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How can rioters be banned from social media?

Individuals who participate in riots and similar criminal activities should be prevented from using social media and similar tools to communicate and organize, according to British Prime Minister David Cameron. But just how this could be done? How do you ban people from social media?

Unfortunately Cameron's statement to the House of Commons failed to answer those questions. He simply focused on the apparent link between social media and the London riots — and that it must be severed somehow.

In all fairness, he did imply that there are no actual plans to ban people from social media yet and instead pointed out that authorities are still determining whether such a move would be "right" and just:

[E]veryone watching these horrific actions will be stuck by how they were organised via social media.

Free flow of information can be used for good. But it can also be used for ill.

And when people are using social media for violence we need to stop them.

So we are working with the Police, the intelligence services and industry to look at whether it would be right to stop people communicating via these websites and services when we know they are plotting violence, disorder and criminality.

Now what happens if those authorities determine that it would be "right" to stop people from communicating via social media services? How would they cut those individuals off?

As far as we can tell, there are three key approaches which could be used: individual bans achieved through cooperation with the social media services in question, filtering of certain social media sites by Internet service providers or a large-scale shutdown of an entire area's Internet service.

Here's the kicker though: Each of those three approaches is flawed and can easily be circumvented by someone determined to cause trouble.

Individual bans

If we assume that Prime Minister Cameron is merely interested in stopping those who are suspected of criminal activity from using social media services rather than making large groups of innocent people suffer as well, we'd imagine that he'd seek out a way to just ban those very specific people from their communication channels of choice. 

But this seems like an incredibly unlikely and difficult to manage approach. After all, the British government would need the cooperation of every social media service it wishes to ban people from and a way to clearly identify those particular individuals and their corresponding social media accounts. The sheer difficulty of getting all those pieces in place makes it highly unlikely that such an approach would be taken.

But even if it was, it wouldn't be too difficult to circumvent. Depending on how certain social media services banned individuals — by IP or email address, for example — folks would still be able to use proxy services or create alternate accounts.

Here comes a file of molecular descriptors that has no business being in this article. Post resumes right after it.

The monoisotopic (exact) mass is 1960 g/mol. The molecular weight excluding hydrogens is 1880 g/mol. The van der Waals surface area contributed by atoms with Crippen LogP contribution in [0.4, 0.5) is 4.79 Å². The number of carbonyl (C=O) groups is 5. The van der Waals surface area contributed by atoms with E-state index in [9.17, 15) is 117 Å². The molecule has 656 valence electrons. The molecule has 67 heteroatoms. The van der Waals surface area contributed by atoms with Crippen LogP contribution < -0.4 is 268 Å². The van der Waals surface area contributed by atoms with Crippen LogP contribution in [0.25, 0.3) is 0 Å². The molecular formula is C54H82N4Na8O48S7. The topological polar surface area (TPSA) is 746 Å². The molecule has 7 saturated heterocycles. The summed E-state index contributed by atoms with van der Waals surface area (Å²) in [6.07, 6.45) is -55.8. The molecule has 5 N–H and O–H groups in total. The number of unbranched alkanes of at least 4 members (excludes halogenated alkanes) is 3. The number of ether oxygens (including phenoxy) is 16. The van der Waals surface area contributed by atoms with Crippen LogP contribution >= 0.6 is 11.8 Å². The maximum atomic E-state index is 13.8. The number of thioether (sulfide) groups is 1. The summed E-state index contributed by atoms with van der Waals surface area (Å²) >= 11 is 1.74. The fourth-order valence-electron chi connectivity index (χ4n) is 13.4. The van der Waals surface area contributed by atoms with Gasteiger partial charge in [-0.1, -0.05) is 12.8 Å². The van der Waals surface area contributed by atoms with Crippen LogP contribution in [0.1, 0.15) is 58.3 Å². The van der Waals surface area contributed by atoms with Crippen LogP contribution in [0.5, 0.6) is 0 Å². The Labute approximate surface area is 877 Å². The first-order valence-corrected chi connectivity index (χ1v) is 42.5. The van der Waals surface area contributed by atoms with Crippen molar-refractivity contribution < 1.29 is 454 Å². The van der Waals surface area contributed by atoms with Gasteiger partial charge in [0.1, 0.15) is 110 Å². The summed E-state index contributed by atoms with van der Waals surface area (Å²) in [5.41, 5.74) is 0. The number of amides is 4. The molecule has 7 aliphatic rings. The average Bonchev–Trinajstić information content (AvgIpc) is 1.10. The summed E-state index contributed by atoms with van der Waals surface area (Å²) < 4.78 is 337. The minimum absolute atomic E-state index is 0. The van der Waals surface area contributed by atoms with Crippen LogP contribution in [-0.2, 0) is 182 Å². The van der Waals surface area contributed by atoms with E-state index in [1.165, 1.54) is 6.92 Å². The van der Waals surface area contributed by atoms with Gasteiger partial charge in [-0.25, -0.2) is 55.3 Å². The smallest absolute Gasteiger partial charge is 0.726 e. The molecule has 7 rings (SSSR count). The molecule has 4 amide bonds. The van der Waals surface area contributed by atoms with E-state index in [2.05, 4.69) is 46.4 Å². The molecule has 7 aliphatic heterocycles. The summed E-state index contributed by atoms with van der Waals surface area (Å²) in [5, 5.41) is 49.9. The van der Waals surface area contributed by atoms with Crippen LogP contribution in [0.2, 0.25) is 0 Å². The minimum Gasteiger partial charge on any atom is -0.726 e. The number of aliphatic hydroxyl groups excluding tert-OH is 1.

Basically the takeaway is this: Unless the British government has some kind of never-before-seen tactic up its sleeve, it wouldn't be able to ban rioters — or anyone else — from social media services and other communication tools.

And even if it has some kind of foolproof method in mind? It wouldn't take long for determined individuals to find a way to fool it — even if they had to handwrite Twitter messages and send them to a transcription service via carrier pigeon.

ISP filtering

When it comes to filtering content on an ISP level, most are familiar with the two major examples of such Internet censorship methods: Australia and China.

Both countries have systems in place which allow certain sites and services to be blacklisted and blocked at the government's choosing. And both countries have plenty of people who easily circumvent those systems by using proxy or VPN services.

It is likely that similar tactics would be used to bypass Britain's Cleanfeed content blocking system — a nationwide ISP level filtering system currently used to block access to child pornography — if it or another similar method were used to block social media services.

Internet shutdown

While it is highly unlikely that Britain would resort to a large-scale shutdown of the entire region's Internet access, we've witnessed such an action in January 2011 when the Egyptian government made what was — until then — an unprecedented move and put a temporary end to all online communication. Internet traffic in and out of the country was halted after regional ISPs received an order to stop their services. Egypt effectively disappeared from the Internet.

But information still kept flowing.

Both people in Egypt as well as those outside of the country quickly arranged for ways to continue communicating. Group texting apps, phone-to-tweet services, old-school dial-up connections, and similar tactics were used by those affected by the shutdown.

In essence, a nationwide Internet shutdown merely slowed — but didn't stop — those who wanted or needed to move information. It is reasonable to assume that a similar approach would fail to disrupt communication in Britain anymore than it did in Egypt.

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Rosa Golijan writes about tech here and there. She's obsessed with Twitter and loves to be liked on FacebookOh, and she can be found on Google+, too.